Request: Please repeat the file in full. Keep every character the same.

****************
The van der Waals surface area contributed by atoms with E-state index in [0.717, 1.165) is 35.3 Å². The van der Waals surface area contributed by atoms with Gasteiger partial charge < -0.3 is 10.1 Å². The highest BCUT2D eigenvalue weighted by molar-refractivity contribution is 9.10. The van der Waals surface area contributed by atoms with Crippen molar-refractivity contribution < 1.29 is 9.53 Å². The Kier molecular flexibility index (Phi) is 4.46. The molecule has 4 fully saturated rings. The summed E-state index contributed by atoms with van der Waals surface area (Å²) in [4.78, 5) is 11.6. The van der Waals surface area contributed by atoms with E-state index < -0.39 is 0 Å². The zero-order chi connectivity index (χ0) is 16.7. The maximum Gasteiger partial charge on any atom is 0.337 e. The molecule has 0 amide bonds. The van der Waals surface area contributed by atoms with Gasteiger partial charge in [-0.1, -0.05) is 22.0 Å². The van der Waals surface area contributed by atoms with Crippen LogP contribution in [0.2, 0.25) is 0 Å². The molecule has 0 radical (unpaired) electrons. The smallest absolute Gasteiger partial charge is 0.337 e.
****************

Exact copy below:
The van der Waals surface area contributed by atoms with E-state index in [0.717, 1.165) is 35.3 Å². The van der Waals surface area contributed by atoms with Gasteiger partial charge < -0.3 is 10.1 Å². The highest BCUT2D eigenvalue weighted by molar-refractivity contribution is 9.10. The van der Waals surface area contributed by atoms with Crippen molar-refractivity contribution < 1.29 is 9.53 Å². The Kier molecular flexibility index (Phi) is 4.46. The molecule has 4 fully saturated rings. The summed E-state index contributed by atoms with van der Waals surface area (Å²) in [4.78, 5) is 11.6. The van der Waals surface area contributed by atoms with E-state index < -0.39 is 0 Å². The zero-order chi connectivity index (χ0) is 16.7. The maximum Gasteiger partial charge on any atom is 0.337 e. The molecule has 0 amide bonds. The van der Waals surface area contributed by atoms with Gasteiger partial charge in [-0.1, -0.05) is 22.0 Å². The van der Waals surface area contributed by atoms with Crippen LogP contribution in [0.2, 0.25) is 0 Å². The molecule has 0 radical (unpaired) electrons. The smallest absolute Gasteiger partial charge is 0.337 e.